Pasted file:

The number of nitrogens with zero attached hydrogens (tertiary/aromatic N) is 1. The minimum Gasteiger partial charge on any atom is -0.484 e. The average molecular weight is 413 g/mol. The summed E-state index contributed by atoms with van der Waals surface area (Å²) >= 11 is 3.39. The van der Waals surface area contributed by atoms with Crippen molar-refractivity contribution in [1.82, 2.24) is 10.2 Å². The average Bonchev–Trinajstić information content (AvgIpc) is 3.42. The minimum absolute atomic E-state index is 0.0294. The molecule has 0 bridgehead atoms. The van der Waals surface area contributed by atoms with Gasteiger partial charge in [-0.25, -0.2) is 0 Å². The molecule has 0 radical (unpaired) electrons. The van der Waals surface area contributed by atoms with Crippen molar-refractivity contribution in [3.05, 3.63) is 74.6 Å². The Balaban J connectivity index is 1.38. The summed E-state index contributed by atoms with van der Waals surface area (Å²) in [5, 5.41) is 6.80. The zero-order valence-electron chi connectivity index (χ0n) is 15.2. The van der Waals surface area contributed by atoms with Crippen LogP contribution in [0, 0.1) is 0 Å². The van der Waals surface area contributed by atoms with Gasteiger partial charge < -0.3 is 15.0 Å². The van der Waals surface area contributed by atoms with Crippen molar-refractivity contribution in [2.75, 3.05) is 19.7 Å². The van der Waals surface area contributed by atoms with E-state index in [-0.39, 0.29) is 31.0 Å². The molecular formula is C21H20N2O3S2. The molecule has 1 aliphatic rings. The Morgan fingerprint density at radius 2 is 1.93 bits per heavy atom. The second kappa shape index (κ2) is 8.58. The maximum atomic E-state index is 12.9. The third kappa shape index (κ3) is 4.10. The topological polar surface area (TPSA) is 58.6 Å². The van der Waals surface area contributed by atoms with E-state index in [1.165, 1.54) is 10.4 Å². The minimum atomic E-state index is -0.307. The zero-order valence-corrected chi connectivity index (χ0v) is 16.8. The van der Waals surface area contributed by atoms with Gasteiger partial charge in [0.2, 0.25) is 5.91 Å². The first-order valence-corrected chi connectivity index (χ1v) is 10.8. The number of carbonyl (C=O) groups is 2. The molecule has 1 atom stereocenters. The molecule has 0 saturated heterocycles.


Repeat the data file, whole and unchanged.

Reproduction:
The number of nitrogens with zero attached hydrogens (tertiary/aromatic N) is 1. The minimum Gasteiger partial charge on any atom is -0.484 e. The average molecular weight is 413 g/mol. The summed E-state index contributed by atoms with van der Waals surface area (Å²) >= 11 is 3.39. The van der Waals surface area contributed by atoms with Crippen molar-refractivity contribution in [1.82, 2.24) is 10.2 Å². The average Bonchev–Trinajstić information content (AvgIpc) is 3.42. The minimum absolute atomic E-state index is 0.0294. The molecule has 0 bridgehead atoms. The van der Waals surface area contributed by atoms with Gasteiger partial charge in [-0.25, -0.2) is 0 Å². The molecule has 0 radical (unpaired) electrons. The van der Waals surface area contributed by atoms with Crippen molar-refractivity contribution in [3.05, 3.63) is 74.6 Å². The Balaban J connectivity index is 1.38. The summed E-state index contributed by atoms with van der Waals surface area (Å²) in [5, 5.41) is 6.80. The zero-order valence-electron chi connectivity index (χ0n) is 15.2. The van der Waals surface area contributed by atoms with Crippen LogP contribution in [0, 0.1) is 0 Å². The van der Waals surface area contributed by atoms with Gasteiger partial charge < -0.3 is 15.0 Å². The van der Waals surface area contributed by atoms with Crippen molar-refractivity contribution in [2.75, 3.05) is 19.7 Å². The van der Waals surface area contributed by atoms with E-state index in [-0.39, 0.29) is 31.0 Å². The molecular formula is C21H20N2O3S2. The molecule has 1 aliphatic rings. The Morgan fingerprint density at radius 2 is 1.93 bits per heavy atom. The second kappa shape index (κ2) is 8.58. The maximum atomic E-state index is 12.9. The third kappa shape index (κ3) is 4.10. The topological polar surface area (TPSA) is 58.6 Å². The van der Waals surface area contributed by atoms with E-state index in [1.165, 1.54) is 10.4 Å². The minimum atomic E-state index is -0.307. The zero-order valence-corrected chi connectivity index (χ0v) is 16.8. The van der Waals surface area contributed by atoms with Gasteiger partial charge in [0.2, 0.25) is 5.91 Å². The first-order valence-corrected chi connectivity index (χ1v) is 10.8. The number of carbonyl (C=O) groups is 2. The molecule has 1 atom stereocenters. The molecule has 0 saturated heterocycles.